The Sahara Desert is located in the northern portion of Africa and covers over 3,500,000 square miles (9,000,000 sq km) or roughly 10% of the continent (image). It is bounded in the east by the Red Sea and it stretches west to the Atlantic Ocean. To the north, the Sahara Desert's northern boundary is the Mediterranean Sea, while in the south it ends at the Sahel, an area where the desert landscape transforms into a semi-arid tropical savanna. Since the Sahara Desert makes up nearly 10% of the African continent, the Sahara is often cited as the world's largest desert. This is not entirely true, however, as it is only the world's largest hot desert. Based on the definition of a desert as an area receiving less than 10 inches (250 mm) of precipitation per year, the world's largest desert is actually the continent of Antarctica at 5,339,573 sq mi (13,829,430 sq km).
Geography of the Sahara Desert
The Sahara covers parts of several African nations including Algeria, Chad, Egypt, Libya, Mali, Mauritania, Morocco, Niger, Sudan and Tunisia. Most of the Sahara Desert is undeveloped and features a varied topography. Most of its landscape has been shaped over time by wind and includes sand dunes, sand seas called ergs, barren stone plateaus, gravel plains, dry valleys and salt flats. Around 25% of the desert is sand dunes, some of which reach over 500 ft (152 m) in height. There are also several mountain ranges within the Sahara and many are volcanic. The highest peak found in these mountains is Emi Koussi, a shield volcano that rises to 11,204 ft (3,415 m). It is a part of the Tibesti Range in northern Chad. The lowest point in the Sahara Desert is in Egypt's Qattera Depression at -436 ft (-133 m) below sea level.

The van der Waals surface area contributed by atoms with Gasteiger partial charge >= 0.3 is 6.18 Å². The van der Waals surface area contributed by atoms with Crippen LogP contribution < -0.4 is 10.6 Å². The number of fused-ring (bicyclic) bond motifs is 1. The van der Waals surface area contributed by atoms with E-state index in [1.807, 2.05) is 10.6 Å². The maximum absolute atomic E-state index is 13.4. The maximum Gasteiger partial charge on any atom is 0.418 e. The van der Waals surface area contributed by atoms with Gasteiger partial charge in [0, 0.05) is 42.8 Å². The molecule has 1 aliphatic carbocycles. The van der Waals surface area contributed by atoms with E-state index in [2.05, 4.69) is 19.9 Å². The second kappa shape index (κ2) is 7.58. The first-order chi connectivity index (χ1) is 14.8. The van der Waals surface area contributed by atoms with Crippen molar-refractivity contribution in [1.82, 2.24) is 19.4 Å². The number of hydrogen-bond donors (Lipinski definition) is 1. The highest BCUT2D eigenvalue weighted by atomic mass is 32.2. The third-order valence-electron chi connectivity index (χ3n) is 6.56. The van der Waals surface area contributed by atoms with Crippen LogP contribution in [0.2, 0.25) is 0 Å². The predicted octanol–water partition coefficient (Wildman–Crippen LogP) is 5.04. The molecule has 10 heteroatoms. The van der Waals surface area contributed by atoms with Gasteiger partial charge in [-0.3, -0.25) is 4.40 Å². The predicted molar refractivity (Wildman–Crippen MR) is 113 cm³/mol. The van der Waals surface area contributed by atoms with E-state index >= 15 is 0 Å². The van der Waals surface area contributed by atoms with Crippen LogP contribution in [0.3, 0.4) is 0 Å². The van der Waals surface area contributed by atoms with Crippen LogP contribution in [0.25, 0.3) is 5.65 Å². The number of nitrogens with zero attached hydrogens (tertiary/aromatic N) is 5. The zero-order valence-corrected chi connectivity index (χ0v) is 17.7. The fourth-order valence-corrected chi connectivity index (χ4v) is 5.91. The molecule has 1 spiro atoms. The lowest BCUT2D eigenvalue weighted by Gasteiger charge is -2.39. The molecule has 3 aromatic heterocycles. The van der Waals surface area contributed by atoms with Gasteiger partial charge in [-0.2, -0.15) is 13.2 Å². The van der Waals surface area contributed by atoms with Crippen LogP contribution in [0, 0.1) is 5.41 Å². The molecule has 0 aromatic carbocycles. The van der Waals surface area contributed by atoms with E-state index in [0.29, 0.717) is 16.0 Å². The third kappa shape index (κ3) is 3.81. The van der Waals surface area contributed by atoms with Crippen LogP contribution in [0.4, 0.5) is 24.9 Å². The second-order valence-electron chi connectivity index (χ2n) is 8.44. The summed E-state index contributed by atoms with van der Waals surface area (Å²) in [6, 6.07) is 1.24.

Most of the water found in the Sahara today is in the form of seasonal or intermittent streams. The only permanent river in the desert is the Nile River that flows from Central Africa to the Mediterranean Sea. Other water in the Sahara is found in...
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